Mobile phone detectors are to be used by police to find drivers using devices at the wheel.
The Thames Valley and Hampshire forces are rolling out the technology to show when motorists are using their phones.
A sign will flash at the driver telling them to stop using their mobile - but the detectors cannot tell if it is a driver or passenger using the phone.
The mother of Aimee Goldsmith, 11, killed by a driver using a phone, said it was a "step in the right direction".
The technology will not be used as an "enforcement tool", the forces said, but was instead aimed at educating motorists and identifying offending "hotspots".
Kate Goldsmith's daughter was one of four people killed in the crash when lorry driver Tomasz Kroker was using his phone at the wheel in 2016.
She said Aimee's death was "completely avoidable".
"Most mothers look forward to planning their daughter's weddings. I had to plan Aimee's funeral," she said.
Ms Goldsmith said she had confronted drivers using their phones behind the wheel since her daughter's death.
"I have stopped a few people and said, 'you're using a mobile phone - it's actually a driver like you that killed my daughter'," she said.
She said the detectors were "not a perfect solution" to convict offenders but were "a step in the direction".
Kroker killed Aimee, her stepbrothers Ethan Houghton, 13, Joshua, 11, and their mother Tracy, 45, when he ploughed into stationary traffic at 50mph on 10 August 2016.
He was jailed for 10 years after admitting four counts of causing death by dangerous driving and footage showed him on his phone at the moment of impact.
A judge said the 30-year-old's attention had been so poor he "might as well have had his eyes closed" before the crash on the A34 near Newbury.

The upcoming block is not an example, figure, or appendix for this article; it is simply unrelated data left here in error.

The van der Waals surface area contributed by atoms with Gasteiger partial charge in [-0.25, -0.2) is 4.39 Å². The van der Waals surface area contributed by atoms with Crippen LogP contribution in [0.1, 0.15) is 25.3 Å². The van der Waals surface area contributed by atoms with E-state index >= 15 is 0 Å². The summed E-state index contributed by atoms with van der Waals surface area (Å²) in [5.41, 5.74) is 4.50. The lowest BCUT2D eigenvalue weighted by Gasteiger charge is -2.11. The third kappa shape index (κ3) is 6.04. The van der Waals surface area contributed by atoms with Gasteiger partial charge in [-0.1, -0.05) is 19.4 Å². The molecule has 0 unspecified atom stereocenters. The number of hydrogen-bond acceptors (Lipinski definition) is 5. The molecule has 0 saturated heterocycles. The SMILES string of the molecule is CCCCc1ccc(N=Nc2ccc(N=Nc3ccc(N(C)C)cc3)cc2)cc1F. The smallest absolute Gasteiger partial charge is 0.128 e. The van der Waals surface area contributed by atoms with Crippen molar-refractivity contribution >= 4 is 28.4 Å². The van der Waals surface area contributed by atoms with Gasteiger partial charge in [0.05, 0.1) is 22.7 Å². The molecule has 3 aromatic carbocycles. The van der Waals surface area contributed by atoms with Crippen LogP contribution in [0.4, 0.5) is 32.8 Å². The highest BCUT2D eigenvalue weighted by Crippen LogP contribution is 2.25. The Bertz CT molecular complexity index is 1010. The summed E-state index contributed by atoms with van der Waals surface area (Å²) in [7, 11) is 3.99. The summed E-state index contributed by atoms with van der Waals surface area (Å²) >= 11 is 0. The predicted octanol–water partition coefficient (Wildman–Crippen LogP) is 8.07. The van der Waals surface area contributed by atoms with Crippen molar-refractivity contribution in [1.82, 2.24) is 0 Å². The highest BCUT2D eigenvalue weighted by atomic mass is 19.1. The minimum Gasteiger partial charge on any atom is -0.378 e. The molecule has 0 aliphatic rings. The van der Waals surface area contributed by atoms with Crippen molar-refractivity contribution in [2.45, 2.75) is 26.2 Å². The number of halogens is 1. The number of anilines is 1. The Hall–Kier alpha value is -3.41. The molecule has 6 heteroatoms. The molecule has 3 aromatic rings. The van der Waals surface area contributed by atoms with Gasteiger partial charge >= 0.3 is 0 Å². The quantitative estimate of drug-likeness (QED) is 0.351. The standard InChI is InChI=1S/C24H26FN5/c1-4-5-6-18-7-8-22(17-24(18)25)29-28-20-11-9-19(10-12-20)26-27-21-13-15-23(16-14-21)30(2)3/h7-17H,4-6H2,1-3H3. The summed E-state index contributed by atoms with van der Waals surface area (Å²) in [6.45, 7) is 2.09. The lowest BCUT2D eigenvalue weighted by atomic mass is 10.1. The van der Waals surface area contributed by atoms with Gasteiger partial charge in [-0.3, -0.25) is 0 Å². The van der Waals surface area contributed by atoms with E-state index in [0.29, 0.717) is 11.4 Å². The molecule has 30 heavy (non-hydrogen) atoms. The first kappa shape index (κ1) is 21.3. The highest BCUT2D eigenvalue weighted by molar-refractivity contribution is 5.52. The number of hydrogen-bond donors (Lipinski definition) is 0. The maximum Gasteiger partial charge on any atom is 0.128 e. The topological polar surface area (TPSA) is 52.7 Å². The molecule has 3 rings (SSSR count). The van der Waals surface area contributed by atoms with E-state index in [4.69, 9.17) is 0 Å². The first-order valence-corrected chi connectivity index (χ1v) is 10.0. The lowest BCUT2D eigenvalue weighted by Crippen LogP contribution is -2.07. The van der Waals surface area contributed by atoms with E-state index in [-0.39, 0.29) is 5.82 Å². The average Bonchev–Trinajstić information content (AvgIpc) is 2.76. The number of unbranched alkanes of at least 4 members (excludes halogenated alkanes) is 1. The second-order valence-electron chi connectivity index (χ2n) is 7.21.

How does the technology work?
Thames Valley Police and Hampshire Constabulary have developed the technology with Westcotec Ltd.
The system, which cannot record footage, was initially tested in Norfolk last year.
The detector picks up 2G, 3G and 4G signals and will therefore flash to alert people in cars who are using phones to call, text or data.
If people are using a Bluetooth hands-free device, the detector will recognise this and not flash.
The technology cannot distinguish if a passenger or a driver of a vehicle is using a phone and so the sign will be activated regardless of who is using the mobile.
The forces say the two detectors, which cost £6,000 each, will be located on the A34 in Oxfordshire but will be posted at different locations throughout the Thames Valley and Hampshire to start - but more could be rolled out.
Drivers caught using a mobile phone while driving are currently fined £200 and given six points on their licence.
Matt Barber, deputy police and crime commissioner for Thames Valley, said the system was "not fool-proof", but added the police needed to "make it as socially unacceptable to use your mobile whilst driving as it is to drink and drive".
PC Liz Johnson, a roads safety officer, said research suggested a driver was four times more likely to crash if they were using a phone and twice as likely to be involved in a fatal collision when texting compared with drink-driving.
"It is vital that people take notice and stop using their mobile phones whilst driving," she added.